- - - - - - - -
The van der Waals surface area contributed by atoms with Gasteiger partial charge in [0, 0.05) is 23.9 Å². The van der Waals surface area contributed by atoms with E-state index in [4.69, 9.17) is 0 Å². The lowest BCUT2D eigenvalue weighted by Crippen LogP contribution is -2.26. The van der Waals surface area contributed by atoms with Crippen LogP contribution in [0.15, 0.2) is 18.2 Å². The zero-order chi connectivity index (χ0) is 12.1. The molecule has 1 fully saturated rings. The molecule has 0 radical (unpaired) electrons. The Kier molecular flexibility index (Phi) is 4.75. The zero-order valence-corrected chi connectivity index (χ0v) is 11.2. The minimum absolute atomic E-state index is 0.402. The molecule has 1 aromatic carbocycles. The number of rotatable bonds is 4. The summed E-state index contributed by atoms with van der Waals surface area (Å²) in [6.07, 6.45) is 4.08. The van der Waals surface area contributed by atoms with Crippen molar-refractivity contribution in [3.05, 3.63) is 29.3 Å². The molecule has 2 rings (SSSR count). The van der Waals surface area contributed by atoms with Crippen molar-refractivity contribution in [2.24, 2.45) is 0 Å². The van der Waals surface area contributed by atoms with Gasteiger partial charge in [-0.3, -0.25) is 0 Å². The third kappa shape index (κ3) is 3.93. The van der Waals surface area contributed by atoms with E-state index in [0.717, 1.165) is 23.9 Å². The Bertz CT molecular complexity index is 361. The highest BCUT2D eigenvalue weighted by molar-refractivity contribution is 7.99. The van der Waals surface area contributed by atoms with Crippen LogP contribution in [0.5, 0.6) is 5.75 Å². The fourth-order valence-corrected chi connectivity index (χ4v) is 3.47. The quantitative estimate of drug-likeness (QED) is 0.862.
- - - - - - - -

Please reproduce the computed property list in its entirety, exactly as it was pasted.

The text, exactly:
The van der Waals surface area contributed by atoms with Gasteiger partial charge in [0, 0.05) is 23.9 Å². The van der Waals surface area contributed by atoms with E-state index in [4.69, 9.17) is 0 Å². The lowest BCUT2D eigenvalue weighted by Crippen LogP contribution is -2.26. The van der Waals surface area contributed by atoms with Crippen LogP contribution in [0.15, 0.2) is 18.2 Å². The zero-order chi connectivity index (χ0) is 12.1. The molecule has 1 fully saturated rings. The molecule has 0 radical (unpaired) electrons. The Kier molecular flexibility index (Phi) is 4.75. The zero-order valence-corrected chi connectivity index (χ0v) is 11.2. The minimum absolute atomic E-state index is 0.402. The molecule has 1 aromatic carbocycles. The number of rotatable bonds is 4. The summed E-state index contributed by atoms with van der Waals surface area (Å²) in [6.07, 6.45) is 4.08. The van der Waals surface area contributed by atoms with Crippen molar-refractivity contribution in [3.05, 3.63) is 29.3 Å². The molecule has 2 rings (SSSR count). The van der Waals surface area contributed by atoms with Crippen molar-refractivity contribution in [2.24, 2.45) is 0 Å². The van der Waals surface area contributed by atoms with Gasteiger partial charge in [-0.3, -0.25) is 0 Å². The third kappa shape index (κ3) is 3.93. The van der Waals surface area contributed by atoms with E-state index in [0.717, 1.165) is 23.9 Å². The Bertz CT molecular complexity index is 361. The highest BCUT2D eigenvalue weighted by molar-refractivity contribution is 7.99. The van der Waals surface area contributed by atoms with Crippen LogP contribution in [0.5, 0.6) is 5.75 Å². The fourth-order valence-corrected chi connectivity index (χ4v) is 3.47. The quantitative estimate of drug-likeness (QED) is 0.862.